substantial portion means:40% or more of the total time spent bya professional educator in the performance of his duties, exclusive of time spent in preparation, monitoring or in co-curricular activities (8 NYCRR§30.1[g]).

Thus, the principal issue in this appeal is whether or not Whalen spent 40% or more of her time performing duties in the reading tenure area during the 2006-2007 and 2007­2008 school years. In an appeal to the Commissioner, a petitioner has the burden of demonstrating a clear legal right to the relief requested and the burden of establishing the facts upon which petitioner seeks relief(8 NYCRR §275.10; Appeal of Aversa, 48 Ed Dept Rep 523,Decision No. 15,936; Appeal of Hansen, 48 id. 354, Decision No. 15,884; Appeal of P.M., 48 id. 348, Decision No.15,882).

Petitioner claims that respondents improperly credited Whalen with working in the reading tenure area when she was actually providing services as a teacher of the deaf and hearing impaired to several students, per their Individualized Education Programs (“IEPs”). As evidence that Whalen’s time should have been credited to the teacher of the deaf and hearing impaired tenure area rather than the reading tenure area, petitioner submits partial copies of students’ IEPs2, copies of Whalen’s Basic Educational

2I note that all information pertaining to the identification of the students was redacted on the IEPs submitted to my office, in compliance with the requirements of the federal Family Educational Rights and Privacy Act (“FERPA”) and the Individuals with Disabilities Education Improvement Act (“IDEA”).

Data System (BEDS) code filings, the district’s seniority accountability summary for Whalen dated March 22, 2011 and a copy of Whalen’s records indicating a break-down of her schedule for the school years in dispute. Respondents assert that an analysis was undertaken of Whalen’s teaching assignments for the years in question, as evidenced by the seniority accountability summary, and based on that analysis, respondents properly determined that Whalen spent at least 40% of her time performing duties in the reading tenure area during both the 2006-2007 and 2007-2008 school years.

At issue for both school years is a section in Whalen’s seniority accountability summary that credits Whalen’s time spent working with several hearing impaired students as “Hearing Impaired/Reading Services.” In other words, it appears that respondents believed that the duties performed by Whalen with her hearing impaired students fell under both tenure areas. However, because a teacher cannot be credited with working in two tenure areas during the exact same time period with the same student(s)(see 8 NYCRR §30-1.9), respondents provided Whalen with credit in the reading tenure area. Thus, for the 2006-2007 school year, respondents assert that Whalen spent 43% of her time in the reading tenure area because the district credited the 33%of her time in the self-described “Hearing Impaired/Reading Services” section toward Whalen’s reading tenure area as well as 10% of her time spent providing Title I reading services. Similarly, for the 2007-2008 school year, respondents again credited Whalen’s time spent in the “Hearing Impaired/Reading Services” category as time spent working in the reading tenure area, as well as 37% of her time spent providing Title I/resource room reading services. Therefore, for the 2007-2008 school year, respondents have credited 100% of Whalen’s time in the reading tenure area.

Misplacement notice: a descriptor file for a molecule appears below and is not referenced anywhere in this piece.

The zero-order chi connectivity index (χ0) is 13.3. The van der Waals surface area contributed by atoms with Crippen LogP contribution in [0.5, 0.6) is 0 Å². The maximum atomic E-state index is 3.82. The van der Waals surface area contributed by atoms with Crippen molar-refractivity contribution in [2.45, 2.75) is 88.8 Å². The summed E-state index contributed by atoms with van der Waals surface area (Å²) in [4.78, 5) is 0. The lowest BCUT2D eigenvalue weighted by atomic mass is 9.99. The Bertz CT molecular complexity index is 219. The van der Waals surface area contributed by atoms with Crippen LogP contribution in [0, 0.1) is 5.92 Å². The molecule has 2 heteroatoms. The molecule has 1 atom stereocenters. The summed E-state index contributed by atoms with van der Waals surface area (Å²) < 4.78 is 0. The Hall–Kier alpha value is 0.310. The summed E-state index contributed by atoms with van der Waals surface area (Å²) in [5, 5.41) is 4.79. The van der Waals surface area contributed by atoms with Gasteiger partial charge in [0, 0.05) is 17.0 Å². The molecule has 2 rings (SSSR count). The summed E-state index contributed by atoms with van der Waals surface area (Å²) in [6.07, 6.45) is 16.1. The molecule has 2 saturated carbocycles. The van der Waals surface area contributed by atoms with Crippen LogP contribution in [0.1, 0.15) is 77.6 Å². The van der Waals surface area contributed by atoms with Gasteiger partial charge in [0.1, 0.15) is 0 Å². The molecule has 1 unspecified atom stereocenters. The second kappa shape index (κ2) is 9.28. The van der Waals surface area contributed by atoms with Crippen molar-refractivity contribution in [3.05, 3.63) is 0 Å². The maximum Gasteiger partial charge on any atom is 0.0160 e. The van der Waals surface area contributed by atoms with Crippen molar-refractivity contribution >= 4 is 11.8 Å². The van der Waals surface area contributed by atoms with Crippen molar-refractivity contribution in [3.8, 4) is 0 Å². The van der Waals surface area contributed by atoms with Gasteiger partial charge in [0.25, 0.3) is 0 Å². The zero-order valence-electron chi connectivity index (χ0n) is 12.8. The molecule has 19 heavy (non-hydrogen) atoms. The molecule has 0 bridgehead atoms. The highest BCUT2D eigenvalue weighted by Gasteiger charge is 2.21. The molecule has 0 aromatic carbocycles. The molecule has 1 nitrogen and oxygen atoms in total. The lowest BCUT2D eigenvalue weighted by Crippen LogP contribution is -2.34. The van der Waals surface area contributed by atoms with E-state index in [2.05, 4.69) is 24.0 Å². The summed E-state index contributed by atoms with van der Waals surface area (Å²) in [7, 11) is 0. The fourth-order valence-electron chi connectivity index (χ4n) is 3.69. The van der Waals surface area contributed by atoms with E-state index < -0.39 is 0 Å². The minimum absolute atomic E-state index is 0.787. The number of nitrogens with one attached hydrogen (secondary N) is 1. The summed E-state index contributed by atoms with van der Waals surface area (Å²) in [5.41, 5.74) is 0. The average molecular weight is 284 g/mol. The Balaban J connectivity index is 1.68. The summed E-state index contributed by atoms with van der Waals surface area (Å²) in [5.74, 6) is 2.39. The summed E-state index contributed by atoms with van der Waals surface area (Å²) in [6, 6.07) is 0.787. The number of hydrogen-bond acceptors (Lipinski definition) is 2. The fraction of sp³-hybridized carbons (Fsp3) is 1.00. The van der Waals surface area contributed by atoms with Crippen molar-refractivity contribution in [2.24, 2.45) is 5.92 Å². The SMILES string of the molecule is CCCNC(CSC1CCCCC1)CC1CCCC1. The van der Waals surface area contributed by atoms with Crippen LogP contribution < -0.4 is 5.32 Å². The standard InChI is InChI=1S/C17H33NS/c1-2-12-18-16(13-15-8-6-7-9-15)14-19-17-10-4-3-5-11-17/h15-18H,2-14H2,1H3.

As evidence that this was appropriate, respondents submit a sworn affidavit from Superintendent Brady stating that a labor relations specialist from the St. Lawrence-Lewis Board of Cooperative Educational Services (“BOCES”)reviewed Whalen’s seniority accountability summary and “supported the conclusion that Paulette [Whalen] taught atleast 40% of the time in the tenure area of reading during those [2006-2007 and 2007-2008] school years.” Further, respondents point to a May 4, 2006 memorandum wherein elementary school principal Joann Chambers requested that the superintendent hire Whalen as a “40% Reading Teacher” 6

and described multiple reading assignments the elementary school sought assistance providing.

In support of her position, petitioner asserts that, for the school years at issue, the only teacher assignment code Whalen provided on her BEDS form was teacher of the deaf/hard of hearing. She also submits a memorandum from the superintendent wherein he states that Whalen’s salary was “coded to 2250.150.22.0000 Program Handicap Teaching for the two years in question.” Additionally, petitioner submits partial copies of the IEPs belonging to the students for whom Whalen provided pullout services. These IEPs state that the students were to have time with a “Teacher of the Hearing Impaired” as part of their special education program. The portions of the IEPs provided by petitioner, however, do not state what, if any, specific service(s) that teacher was to provide the students.

For the 2006-2007 school year the Whalen seniority accountability summary states, in pertinent part:

Hearing Impaired/Reading Services:

30 minutes daily – Performed a pullout

service with one hearing impaired student in

kindergarten to reinforce reading readiness

skills and auditory training.

30 minutes daily – Performed a pullout

service with two hearing impaired students

in 2nd grade to work on reading and

vocabulary skills to reinforce the classroom

concepts.

30 minutes daily – Performed a pullout

service with one hearing impaired student in